Battle Plan

Battle Plans from Central Valley Ag on Vimeo.

“In preparing for battle I have always found that plans are useless, but planning is indispensable.”  Dwight D. Eisenhower

by Mike Zwingman

by Mike Zwingman

We are getting to the time of year where irrigation has come or is coming to a close; we are starting to go through harvest equipment and getting things ready to roll. I want you to start to think the order you may harvest your corn fields. Most of the time order is based on location, distance to where you want to put that corn, or maybe you start furthest from home and work your way in closer to home. I want you to think of it as a way to maximize the captured kernels when you harvest, and we do that in two ways. First is making sure all the corn is standing when we get to the field and second being managing kernel loss through harvesting at the optimum moisture.

The first way takes some scouting and evaluations that are a good exercise for you and your Field Sales Agronomist. Walking field by field, hybrid by hybrid to observe, evaluate and document the quality of your stands out in the field. This exercise gives you two very useful pieces of information, it allows you to take one last look at how management influenced the end of the season look of each hybrid, and it gives you an opportunity to feed that OODA loop one final time before harvest. This also helps you formulate a plan and go after the fields that need to be harvested first before they become problems, significantly reducing the amount of ear loss from down corn, and optimizing your fuel and labor costs during harvest.  That optimization of harvest cost is something you normally don’t notice till after harvest is over and you have used more fuel, put more hours on equipment, and paid more for labor during harvest than you expected. Down corn alone has the potential to account for 15-25% loss in those worst case scenarios.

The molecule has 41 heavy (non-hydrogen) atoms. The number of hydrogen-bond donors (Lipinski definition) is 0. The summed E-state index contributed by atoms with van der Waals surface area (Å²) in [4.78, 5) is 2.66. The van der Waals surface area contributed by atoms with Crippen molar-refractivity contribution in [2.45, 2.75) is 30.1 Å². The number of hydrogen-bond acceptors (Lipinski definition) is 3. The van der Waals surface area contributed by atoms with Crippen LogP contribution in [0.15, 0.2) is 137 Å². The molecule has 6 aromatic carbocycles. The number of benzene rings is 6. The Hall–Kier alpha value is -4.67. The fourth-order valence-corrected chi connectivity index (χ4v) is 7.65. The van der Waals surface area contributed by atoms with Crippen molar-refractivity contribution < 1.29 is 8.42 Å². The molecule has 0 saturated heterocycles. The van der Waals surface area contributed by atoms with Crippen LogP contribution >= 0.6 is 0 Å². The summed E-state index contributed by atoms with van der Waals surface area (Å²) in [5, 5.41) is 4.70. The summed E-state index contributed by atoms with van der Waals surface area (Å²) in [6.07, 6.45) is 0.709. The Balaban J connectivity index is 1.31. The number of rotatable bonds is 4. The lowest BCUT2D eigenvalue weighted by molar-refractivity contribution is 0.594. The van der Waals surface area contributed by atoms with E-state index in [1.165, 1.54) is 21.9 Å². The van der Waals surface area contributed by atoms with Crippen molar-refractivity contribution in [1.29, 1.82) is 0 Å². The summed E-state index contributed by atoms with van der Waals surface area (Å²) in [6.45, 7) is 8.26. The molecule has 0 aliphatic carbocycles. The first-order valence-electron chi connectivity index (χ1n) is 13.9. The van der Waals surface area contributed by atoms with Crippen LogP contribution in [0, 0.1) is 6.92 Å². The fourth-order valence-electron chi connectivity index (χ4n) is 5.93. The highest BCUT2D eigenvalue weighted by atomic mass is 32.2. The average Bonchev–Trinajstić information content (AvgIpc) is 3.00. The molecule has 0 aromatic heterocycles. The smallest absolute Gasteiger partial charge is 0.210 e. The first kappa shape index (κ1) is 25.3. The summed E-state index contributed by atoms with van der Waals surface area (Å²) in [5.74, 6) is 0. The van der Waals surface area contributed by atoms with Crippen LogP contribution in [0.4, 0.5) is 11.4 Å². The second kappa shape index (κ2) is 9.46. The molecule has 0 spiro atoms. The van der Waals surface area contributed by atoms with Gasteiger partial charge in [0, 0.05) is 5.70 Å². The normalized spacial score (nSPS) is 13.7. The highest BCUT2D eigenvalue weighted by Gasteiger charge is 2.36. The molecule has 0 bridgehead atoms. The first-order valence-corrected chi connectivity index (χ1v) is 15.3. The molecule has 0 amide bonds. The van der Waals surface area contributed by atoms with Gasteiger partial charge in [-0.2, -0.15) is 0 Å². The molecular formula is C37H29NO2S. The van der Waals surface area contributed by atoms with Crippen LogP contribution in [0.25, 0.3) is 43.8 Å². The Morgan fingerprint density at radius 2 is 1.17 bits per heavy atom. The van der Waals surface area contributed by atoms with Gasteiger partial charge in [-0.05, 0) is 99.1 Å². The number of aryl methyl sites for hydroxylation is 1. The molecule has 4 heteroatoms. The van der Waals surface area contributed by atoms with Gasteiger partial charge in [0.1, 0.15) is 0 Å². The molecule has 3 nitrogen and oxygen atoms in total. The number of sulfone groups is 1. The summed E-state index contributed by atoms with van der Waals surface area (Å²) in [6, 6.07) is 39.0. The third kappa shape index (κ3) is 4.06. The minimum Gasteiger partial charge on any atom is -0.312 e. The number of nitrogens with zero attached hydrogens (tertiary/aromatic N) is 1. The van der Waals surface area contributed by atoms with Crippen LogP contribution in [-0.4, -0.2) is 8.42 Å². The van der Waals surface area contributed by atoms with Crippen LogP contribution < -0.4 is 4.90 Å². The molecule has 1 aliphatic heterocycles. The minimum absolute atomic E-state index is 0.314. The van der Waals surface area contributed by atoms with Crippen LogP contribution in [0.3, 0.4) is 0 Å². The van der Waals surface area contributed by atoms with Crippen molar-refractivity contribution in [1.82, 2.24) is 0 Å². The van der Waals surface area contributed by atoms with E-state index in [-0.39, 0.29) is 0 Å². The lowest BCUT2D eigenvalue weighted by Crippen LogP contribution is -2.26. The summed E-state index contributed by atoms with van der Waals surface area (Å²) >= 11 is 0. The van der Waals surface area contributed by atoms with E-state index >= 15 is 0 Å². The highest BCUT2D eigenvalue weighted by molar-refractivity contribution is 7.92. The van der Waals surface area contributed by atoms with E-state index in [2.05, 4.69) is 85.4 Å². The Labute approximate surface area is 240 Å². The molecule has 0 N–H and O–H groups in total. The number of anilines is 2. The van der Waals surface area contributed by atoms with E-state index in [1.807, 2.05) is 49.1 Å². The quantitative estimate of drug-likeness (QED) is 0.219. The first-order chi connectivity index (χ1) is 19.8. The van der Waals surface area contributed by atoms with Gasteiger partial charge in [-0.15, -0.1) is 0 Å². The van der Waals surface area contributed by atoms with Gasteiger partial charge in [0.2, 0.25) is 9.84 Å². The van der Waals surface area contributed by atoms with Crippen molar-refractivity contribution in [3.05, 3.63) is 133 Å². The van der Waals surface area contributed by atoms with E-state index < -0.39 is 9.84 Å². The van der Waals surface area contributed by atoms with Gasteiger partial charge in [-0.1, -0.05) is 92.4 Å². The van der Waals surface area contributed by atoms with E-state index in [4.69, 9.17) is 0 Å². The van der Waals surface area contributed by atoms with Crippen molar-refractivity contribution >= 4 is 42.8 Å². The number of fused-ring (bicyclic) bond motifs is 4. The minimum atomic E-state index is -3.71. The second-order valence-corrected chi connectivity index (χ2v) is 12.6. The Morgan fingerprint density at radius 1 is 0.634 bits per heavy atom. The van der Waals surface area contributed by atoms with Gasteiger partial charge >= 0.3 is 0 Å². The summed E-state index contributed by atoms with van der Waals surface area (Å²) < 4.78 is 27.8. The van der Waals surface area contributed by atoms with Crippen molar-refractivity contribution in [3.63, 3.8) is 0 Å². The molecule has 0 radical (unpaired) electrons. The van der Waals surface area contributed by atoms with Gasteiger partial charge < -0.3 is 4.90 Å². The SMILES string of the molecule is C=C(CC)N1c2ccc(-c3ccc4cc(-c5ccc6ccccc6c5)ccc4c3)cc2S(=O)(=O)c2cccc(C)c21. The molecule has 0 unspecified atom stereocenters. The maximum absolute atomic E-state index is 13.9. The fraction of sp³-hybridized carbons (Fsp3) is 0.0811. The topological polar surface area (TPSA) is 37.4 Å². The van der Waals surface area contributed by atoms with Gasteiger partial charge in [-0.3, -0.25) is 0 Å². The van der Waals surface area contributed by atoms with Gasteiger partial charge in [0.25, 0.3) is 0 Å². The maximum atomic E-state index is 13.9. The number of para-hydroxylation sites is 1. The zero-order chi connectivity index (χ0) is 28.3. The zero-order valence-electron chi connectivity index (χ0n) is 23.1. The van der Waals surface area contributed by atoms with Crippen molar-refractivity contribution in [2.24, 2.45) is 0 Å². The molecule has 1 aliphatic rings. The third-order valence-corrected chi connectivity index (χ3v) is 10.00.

The less popular reason I would like you to make this plan is to get out and harvest your corn with a target average moisture of 20%, and I know with lower grain prices this gets tougher to justify but I feel like there is opportunity there because when we do that we eliminate two forms of harvest loss at once. We eliminate the afore mentioned ear loss from down corn, but we also reduce the effects of “phantom loss”. Phantom loss is a combination of the same shrink you would experience if you dried it at home or took it to your local elevator. It was dried there, and then it’s 3-5% loss that we have had trouble recapturing during harvest either through head shelling or light kernels that get blown out of the back of the combine.

This second form of loss can account for a net gain of $20-$30 per acre over drying costs because of the total bushels of yield reductions. When you start to put all the optimizations and reductions together the idea of starting corn harvest at 25% and ending about 16% starts to pencil out better all the time. If you get nothing else out of this exercise, it will be the elimination of the stress and aggravation of finishing your harvest year on downed corn, which is worth it to everyone else involved.

Lastly as we get closer to harvest take a second to make safety a priority, all this planning and preparation for the season ahead and focus on safety now. Then through that plan, things will slow down at harvest, and you can focus on safely doing your job because that is what’s most important.